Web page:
Former India cricketer Saba Karim, who was the Board of Control for Cricket in India’s (BCCI) general manager for cricket operations until December last year, said to make women’s cricket grow faster a “more professional approach” and a “separate plan from men’s cricket” were the key requirements.Also Read - India vs England 5th Test a Birmingham Rescheduled to Suit Sub-Continent Viewers; Check NEW Match Timing
The women’s team, captained by Mithali Raj, recently drew the one-off Test with hosts England and are scheduled to also play a one-off D/N Test against Australia in September beside a white-ball series. Karim said that while it was a great start, more needed to be done. Also Read - Cheteshwar Pujara Batted For India And Leicestershire in 4-Day Warm-up Game, Here's Why
“It is a good start, but there needs to be a solid plan, a plan different to that for the boys and men, for things to move forward and for us to build on it. I feel the way to go forward is to make it much more professional, and growth of women’s cricket has to be different from boys’ cricket, and the planning has to be different. Also Read - Rohit Sharma Tests Covid Positive; India Captain in Doubt For Test vs England
“One has to have a different plan, a constructive plan, with lots of outreach programmes,” Karim, the former Indian cricket board women’s cricket head, told ESPNcricinfo.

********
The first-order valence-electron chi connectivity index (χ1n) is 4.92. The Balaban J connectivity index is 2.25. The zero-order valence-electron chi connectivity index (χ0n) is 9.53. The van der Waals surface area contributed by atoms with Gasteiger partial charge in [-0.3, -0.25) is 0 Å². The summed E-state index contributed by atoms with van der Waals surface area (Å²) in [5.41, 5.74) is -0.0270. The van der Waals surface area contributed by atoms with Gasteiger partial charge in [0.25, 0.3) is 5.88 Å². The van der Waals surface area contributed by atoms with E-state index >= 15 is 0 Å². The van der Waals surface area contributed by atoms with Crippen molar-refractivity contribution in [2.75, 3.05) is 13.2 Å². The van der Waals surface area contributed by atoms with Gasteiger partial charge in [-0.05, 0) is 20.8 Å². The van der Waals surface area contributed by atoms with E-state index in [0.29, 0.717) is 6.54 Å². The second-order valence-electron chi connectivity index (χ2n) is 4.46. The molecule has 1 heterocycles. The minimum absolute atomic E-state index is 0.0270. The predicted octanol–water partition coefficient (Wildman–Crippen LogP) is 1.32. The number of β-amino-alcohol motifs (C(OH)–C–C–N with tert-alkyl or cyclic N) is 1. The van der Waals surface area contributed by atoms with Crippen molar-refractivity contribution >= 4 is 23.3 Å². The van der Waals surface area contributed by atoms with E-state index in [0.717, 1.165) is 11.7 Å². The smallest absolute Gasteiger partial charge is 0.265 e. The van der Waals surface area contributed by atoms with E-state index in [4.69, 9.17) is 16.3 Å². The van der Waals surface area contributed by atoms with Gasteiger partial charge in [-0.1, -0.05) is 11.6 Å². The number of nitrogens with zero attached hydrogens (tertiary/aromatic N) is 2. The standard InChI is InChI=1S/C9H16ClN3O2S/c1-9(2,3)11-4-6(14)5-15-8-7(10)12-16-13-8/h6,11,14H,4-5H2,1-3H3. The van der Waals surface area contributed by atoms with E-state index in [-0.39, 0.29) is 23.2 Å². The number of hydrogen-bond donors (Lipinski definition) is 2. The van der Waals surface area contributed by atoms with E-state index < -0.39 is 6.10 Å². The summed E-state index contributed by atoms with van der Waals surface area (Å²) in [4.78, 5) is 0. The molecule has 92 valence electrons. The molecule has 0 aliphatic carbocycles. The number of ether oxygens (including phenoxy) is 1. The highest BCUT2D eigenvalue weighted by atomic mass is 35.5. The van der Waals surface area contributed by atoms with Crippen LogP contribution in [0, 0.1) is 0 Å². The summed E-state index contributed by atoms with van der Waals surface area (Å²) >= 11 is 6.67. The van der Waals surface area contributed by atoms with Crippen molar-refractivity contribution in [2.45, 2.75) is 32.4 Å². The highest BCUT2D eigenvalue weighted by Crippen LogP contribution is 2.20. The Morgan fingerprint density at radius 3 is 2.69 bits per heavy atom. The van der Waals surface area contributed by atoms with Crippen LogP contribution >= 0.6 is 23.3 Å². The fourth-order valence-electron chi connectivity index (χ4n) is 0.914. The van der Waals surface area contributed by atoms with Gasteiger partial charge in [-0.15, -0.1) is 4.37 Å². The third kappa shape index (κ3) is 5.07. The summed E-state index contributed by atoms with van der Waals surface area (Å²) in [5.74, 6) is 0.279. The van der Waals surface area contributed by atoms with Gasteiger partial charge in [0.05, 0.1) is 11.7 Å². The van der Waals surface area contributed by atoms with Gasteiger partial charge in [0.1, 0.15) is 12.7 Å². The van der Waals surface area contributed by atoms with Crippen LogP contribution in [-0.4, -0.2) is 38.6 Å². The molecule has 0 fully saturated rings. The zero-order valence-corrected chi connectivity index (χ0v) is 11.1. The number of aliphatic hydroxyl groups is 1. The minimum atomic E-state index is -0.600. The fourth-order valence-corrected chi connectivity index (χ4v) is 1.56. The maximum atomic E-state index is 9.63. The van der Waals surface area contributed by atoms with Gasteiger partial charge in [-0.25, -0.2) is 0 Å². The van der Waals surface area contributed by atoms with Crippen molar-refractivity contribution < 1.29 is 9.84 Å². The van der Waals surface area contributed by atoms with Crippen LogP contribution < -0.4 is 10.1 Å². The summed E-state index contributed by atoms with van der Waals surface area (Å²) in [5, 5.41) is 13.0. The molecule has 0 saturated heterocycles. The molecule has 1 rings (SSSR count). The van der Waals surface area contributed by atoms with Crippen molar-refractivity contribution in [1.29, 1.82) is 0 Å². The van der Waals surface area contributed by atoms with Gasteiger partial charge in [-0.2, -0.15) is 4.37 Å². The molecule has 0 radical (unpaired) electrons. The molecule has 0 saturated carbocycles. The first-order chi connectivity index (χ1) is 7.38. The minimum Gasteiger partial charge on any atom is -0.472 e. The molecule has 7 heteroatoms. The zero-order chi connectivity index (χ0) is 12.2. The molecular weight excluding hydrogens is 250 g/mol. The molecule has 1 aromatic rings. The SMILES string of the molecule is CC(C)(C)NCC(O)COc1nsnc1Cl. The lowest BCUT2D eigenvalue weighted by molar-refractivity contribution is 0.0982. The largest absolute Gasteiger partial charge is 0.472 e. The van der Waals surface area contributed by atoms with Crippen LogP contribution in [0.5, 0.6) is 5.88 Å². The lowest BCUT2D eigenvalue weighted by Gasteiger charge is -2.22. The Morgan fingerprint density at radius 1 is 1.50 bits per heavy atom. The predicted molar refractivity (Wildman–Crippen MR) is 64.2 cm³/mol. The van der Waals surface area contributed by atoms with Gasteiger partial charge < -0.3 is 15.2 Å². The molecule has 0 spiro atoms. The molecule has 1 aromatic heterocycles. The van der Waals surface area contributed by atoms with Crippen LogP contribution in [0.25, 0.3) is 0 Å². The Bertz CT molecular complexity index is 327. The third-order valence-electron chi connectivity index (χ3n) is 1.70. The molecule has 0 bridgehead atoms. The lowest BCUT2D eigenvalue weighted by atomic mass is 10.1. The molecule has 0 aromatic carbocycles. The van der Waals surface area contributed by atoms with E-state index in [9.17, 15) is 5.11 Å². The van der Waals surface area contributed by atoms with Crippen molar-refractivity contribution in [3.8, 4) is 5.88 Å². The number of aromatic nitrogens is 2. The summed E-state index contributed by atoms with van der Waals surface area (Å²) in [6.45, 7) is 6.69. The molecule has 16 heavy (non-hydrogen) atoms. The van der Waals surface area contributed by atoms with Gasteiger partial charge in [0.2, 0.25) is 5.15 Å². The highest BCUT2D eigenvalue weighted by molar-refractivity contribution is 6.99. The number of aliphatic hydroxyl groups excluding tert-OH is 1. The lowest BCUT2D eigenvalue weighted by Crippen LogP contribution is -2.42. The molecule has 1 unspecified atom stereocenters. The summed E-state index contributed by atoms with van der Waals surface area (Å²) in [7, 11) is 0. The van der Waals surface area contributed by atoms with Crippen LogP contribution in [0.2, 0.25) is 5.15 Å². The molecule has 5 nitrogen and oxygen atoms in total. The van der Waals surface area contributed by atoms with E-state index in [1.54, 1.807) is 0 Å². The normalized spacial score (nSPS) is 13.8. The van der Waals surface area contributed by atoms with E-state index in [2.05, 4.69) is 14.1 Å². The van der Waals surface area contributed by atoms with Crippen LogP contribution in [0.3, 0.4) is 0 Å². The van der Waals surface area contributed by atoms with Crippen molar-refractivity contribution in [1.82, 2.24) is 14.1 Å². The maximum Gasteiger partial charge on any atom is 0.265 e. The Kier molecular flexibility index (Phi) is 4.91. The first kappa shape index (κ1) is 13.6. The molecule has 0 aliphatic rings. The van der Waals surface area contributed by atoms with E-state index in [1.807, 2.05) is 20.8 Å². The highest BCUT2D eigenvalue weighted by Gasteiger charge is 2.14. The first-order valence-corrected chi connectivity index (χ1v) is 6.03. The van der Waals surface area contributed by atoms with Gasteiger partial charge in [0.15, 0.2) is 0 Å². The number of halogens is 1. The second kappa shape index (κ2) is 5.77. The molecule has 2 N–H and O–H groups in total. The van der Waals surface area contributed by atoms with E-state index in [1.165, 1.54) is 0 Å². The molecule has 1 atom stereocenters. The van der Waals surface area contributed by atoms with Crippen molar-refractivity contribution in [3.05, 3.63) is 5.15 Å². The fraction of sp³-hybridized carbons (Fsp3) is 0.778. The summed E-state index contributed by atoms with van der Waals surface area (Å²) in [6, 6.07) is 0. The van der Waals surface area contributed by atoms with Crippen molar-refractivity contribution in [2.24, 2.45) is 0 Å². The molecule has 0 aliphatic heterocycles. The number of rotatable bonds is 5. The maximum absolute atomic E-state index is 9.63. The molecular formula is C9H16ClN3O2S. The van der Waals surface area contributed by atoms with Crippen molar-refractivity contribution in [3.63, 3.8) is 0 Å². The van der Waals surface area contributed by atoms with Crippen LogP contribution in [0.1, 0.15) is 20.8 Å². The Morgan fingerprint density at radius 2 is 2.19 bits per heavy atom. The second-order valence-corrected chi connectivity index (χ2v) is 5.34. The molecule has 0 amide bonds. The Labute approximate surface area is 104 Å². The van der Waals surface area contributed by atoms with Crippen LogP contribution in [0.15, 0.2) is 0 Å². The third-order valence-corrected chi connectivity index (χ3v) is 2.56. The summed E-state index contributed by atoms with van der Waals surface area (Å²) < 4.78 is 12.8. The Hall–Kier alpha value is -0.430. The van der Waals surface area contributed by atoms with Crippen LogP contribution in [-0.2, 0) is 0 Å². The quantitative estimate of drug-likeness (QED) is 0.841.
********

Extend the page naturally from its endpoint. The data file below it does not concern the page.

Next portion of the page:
The former India wicketkeeper, who played one Test and 34 ODIs besides being a prolific run-getter in domestic cricket, said that though Mithali, Harmanpreet Kaur, Smriti Mandhana and Jhulan Goswami had made a name for themselves in international cricket, not many girls were taking up the sport.
“In India, we don’t have many girls who come and play, even now. One has to ensure that their passage from entering the system to the time they exit is without obstacles. For instance, for a boy to walk two kilometres to play cricket, or to go to school, is easy. But it’s not for a girl. So how do we remove that? How do we make it more accessible?
“Also, the BCCI has Under-19 and Under-23 cricket, but 40-50 per cent of the girls end up playing (both) Under-19 and Under-23 for certain teams, because there aren’t too many girls playing. “We had to have separate calendars so there was no clash. That isn’t the case with the boys, because there are so many players and there is so much talent. So the plan for women has to be different,” opined Karim.